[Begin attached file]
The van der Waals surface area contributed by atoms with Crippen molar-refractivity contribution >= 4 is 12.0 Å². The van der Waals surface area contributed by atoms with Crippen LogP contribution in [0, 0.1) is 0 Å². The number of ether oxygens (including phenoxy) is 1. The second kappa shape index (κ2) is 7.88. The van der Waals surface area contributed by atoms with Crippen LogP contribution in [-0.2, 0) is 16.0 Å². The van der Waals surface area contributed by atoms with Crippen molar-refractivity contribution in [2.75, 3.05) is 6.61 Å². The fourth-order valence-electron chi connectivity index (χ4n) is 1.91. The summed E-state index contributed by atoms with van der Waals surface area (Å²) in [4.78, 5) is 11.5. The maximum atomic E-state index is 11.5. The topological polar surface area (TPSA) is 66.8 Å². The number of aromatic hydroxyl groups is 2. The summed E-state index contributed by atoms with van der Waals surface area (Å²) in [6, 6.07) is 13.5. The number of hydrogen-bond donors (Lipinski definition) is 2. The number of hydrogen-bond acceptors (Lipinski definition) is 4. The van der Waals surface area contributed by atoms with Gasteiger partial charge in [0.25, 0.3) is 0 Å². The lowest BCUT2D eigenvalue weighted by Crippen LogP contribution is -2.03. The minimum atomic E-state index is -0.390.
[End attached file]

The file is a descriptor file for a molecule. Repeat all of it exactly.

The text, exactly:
The van der Waals surface area contributed by atoms with Crippen molar-refractivity contribution >= 4 is 12.0 Å². The van der Waals surface area contributed by atoms with Crippen LogP contribution in [0, 0.1) is 0 Å². The number of ether oxygens (including phenoxy) is 1. The second kappa shape index (κ2) is 7.88. The van der Waals surface area contributed by atoms with Crippen LogP contribution in [-0.2, 0) is 16.0 Å². The van der Waals surface area contributed by atoms with Crippen molar-refractivity contribution in [2.75, 3.05) is 6.61 Å². The fourth-order valence-electron chi connectivity index (χ4n) is 1.91. The summed E-state index contributed by atoms with van der Waals surface area (Å²) in [4.78, 5) is 11.5. The maximum atomic E-state index is 11.5. The topological polar surface area (TPSA) is 66.8 Å². The number of aromatic hydroxyl groups is 2. The summed E-state index contributed by atoms with van der Waals surface area (Å²) in [6, 6.07) is 13.5. The number of hydrogen-bond donors (Lipinski definition) is 2. The number of hydrogen-bond acceptors (Lipinski definition) is 4. The van der Waals surface area contributed by atoms with Gasteiger partial charge in [0.25, 0.3) is 0 Å². The lowest BCUT2D eigenvalue weighted by Crippen LogP contribution is -2.03. The minimum atomic E-state index is -0.390.